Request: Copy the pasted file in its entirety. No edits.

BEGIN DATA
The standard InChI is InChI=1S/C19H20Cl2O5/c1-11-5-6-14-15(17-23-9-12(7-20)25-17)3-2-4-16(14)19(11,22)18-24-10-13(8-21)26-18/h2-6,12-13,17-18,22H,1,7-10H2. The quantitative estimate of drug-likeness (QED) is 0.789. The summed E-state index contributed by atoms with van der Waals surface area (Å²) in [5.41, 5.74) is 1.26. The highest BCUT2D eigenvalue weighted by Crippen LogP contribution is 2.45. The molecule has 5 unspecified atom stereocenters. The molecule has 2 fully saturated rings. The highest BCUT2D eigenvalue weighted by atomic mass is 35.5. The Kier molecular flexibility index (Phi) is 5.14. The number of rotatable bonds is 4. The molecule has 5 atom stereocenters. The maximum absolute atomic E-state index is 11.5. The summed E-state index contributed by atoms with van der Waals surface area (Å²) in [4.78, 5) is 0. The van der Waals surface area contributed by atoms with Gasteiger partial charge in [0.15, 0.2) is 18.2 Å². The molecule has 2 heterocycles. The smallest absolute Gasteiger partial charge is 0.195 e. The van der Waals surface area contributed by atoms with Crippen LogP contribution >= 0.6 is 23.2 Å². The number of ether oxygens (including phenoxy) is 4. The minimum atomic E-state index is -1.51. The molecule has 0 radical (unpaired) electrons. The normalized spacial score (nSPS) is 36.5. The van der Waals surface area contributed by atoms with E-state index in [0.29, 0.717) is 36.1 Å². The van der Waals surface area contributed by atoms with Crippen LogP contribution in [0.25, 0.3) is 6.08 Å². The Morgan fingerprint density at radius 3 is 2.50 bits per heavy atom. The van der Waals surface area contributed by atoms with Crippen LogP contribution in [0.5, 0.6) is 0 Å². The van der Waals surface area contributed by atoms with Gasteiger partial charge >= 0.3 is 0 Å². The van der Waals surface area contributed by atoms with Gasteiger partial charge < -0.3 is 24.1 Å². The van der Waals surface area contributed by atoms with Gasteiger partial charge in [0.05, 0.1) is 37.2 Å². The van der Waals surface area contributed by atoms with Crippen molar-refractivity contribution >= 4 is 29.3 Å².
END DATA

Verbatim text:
The standard InChI is InChI=1S/C19H20Cl2O5/c1-11-5-6-14-15(17-23-9-12(7-20)25-17)3-2-4-16(14)19(11,22)18-24-10-13(8-21)26-18/h2-6,12-13,17-18,22H,1,7-10H2. The quantitative estimate of drug-likeness (QED) is 0.789. The summed E-state index contributed by atoms with van der Waals surface area (Å²) in [5.41, 5.74) is 1.26. The highest BCUT2D eigenvalue weighted by Crippen LogP contribution is 2.45. The molecule has 5 unspecified atom stereocenters. The molecule has 2 fully saturated rings. The highest BCUT2D eigenvalue weighted by atomic mass is 35.5. The Kier molecular flexibility index (Phi) is 5.14. The number of rotatable bonds is 4. The molecule has 5 atom stereocenters. The maximum absolute atomic E-state index is 11.5. The summed E-state index contributed by atoms with van der Waals surface area (Å²) in [4.78, 5) is 0. The van der Waals surface area contributed by atoms with Gasteiger partial charge in [0.15, 0.2) is 18.2 Å². The molecule has 2 heterocycles. The smallest absolute Gasteiger partial charge is 0.195 e. The van der Waals surface area contributed by atoms with Crippen LogP contribution >= 0.6 is 23.2 Å². The number of ether oxygens (including phenoxy) is 4. The minimum atomic E-state index is -1.51. The molecule has 0 radical (unpaired) electrons. The normalized spacial score (nSPS) is 36.5. The van der Waals surface area contributed by atoms with E-state index in [0.29, 0.717) is 36.1 Å². The van der Waals surface area contributed by atoms with Crippen LogP contribution in [0.25, 0.3) is 6.08 Å². The Morgan fingerprint density at radius 3 is 2.50 bits per heavy atom. The van der Waals surface area contributed by atoms with Crippen LogP contribution in [0.5, 0.6) is 0 Å². The van der Waals surface area contributed by atoms with Gasteiger partial charge >= 0.3 is 0 Å². The van der Waals surface area contributed by atoms with Gasteiger partial charge < -0.3 is 24.1 Å². The van der Waals surface area contributed by atoms with Gasteiger partial charge in [0.05, 0.1) is 37.2 Å². The van der Waals surface area contributed by atoms with Crippen molar-refractivity contribution >= 4 is 29.3 Å².